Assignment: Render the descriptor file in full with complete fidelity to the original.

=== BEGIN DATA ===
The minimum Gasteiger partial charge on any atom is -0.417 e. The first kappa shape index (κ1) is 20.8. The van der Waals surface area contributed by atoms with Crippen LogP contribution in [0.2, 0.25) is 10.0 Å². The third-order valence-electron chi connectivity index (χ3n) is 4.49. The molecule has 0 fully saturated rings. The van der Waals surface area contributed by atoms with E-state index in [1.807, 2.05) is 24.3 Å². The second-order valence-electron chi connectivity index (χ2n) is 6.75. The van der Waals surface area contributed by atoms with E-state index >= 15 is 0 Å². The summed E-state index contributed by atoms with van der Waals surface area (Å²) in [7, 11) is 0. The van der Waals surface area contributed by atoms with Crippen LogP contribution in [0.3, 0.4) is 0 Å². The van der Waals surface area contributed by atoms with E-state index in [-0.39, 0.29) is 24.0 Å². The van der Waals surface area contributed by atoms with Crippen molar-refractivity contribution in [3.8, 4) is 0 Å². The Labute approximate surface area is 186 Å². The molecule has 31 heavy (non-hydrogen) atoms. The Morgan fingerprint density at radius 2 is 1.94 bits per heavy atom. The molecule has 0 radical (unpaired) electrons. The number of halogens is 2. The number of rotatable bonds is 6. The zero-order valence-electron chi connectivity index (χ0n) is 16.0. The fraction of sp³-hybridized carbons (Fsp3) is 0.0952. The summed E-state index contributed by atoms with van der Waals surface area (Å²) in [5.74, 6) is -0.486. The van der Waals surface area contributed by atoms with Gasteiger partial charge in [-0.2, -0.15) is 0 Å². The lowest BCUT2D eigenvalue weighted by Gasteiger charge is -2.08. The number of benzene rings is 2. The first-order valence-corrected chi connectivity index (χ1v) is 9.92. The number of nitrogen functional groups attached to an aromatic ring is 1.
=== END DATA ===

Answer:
The minimum Gasteiger partial charge on any atom is -0.417 e. The first kappa shape index (κ1) is 20.8. The van der Waals surface area contributed by atoms with Crippen LogP contribution in [0.2, 0.25) is 10.0 Å². The third-order valence-electron chi connectivity index (χ3n) is 4.49. The molecule has 0 fully saturated rings. The van der Waals surface area contributed by atoms with E-state index in [1.807, 2.05) is 24.3 Å². The second-order valence-electron chi connectivity index (χ2n) is 6.75. The van der Waals surface area contributed by atoms with E-state index >= 15 is 0 Å². The summed E-state index contributed by atoms with van der Waals surface area (Å²) in [7, 11) is 0. The van der Waals surface area contributed by atoms with Crippen LogP contribution in [0.3, 0.4) is 0 Å². The van der Waals surface area contributed by atoms with E-state index in [-0.39, 0.29) is 24.0 Å². The van der Waals surface area contributed by atoms with Crippen molar-refractivity contribution in [3.8, 4) is 0 Å². The Labute approximate surface area is 186 Å². The molecule has 31 heavy (non-hydrogen) atoms. The Morgan fingerprint density at radius 2 is 1.94 bits per heavy atom. The molecule has 0 radical (unpaired) electrons. The number of halogens is 2. The number of rotatable bonds is 6. The zero-order valence-electron chi connectivity index (χ0n) is 16.0. The fraction of sp³-hybridized carbons (Fsp3) is 0.0952. The summed E-state index contributed by atoms with van der Waals surface area (Å²) in [5.74, 6) is -0.486. The van der Waals surface area contributed by atoms with Gasteiger partial charge in [-0.2, -0.15) is 0 Å². The lowest BCUT2D eigenvalue weighted by Gasteiger charge is -2.08. The number of benzene rings is 2. The first-order valence-corrected chi connectivity index (χ1v) is 9.92. The number of nitrogen functional groups attached to an aromatic ring is 1.